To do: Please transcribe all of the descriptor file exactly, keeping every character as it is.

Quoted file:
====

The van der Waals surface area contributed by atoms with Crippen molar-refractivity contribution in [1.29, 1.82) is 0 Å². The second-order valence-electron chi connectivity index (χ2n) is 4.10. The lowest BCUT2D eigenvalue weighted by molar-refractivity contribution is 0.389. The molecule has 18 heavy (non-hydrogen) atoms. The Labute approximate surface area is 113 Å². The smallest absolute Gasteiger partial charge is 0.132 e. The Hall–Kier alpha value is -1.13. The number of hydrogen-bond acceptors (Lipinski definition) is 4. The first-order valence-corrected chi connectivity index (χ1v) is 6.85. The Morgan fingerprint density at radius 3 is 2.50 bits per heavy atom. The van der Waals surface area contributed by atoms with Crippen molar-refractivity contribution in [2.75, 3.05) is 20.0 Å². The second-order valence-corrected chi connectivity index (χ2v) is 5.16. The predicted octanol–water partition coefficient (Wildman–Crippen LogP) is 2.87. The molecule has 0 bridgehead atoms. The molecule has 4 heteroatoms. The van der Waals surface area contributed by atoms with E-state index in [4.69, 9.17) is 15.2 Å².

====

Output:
The van der Waals surface area contributed by atoms with Crippen molar-refractivity contribution in [1.29, 1.82) is 0 Å². The second-order valence-electron chi connectivity index (χ2n) is 4.10. The lowest BCUT2D eigenvalue weighted by molar-refractivity contribution is 0.389. The molecule has 18 heavy (non-hydrogen) atoms. The Labute approximate surface area is 113 Å². The smallest absolute Gasteiger partial charge is 0.132 e. The Hall–Kier alpha value is -1.13. The number of hydrogen-bond acceptors (Lipinski definition) is 4. The first-order valence-corrected chi connectivity index (χ1v) is 6.85. The Morgan fingerprint density at radius 3 is 2.50 bits per heavy atom. The van der Waals surface area contributed by atoms with Crippen molar-refractivity contribution in [2.75, 3.05) is 20.0 Å². The second-order valence-corrected chi connectivity index (χ2v) is 5.16. The predicted octanol–water partition coefficient (Wildman–Crippen LogP) is 2.87. The molecule has 0 bridgehead atoms. The molecule has 4 heteroatoms. The van der Waals surface area contributed by atoms with E-state index in [4.69, 9.17) is 15.2 Å².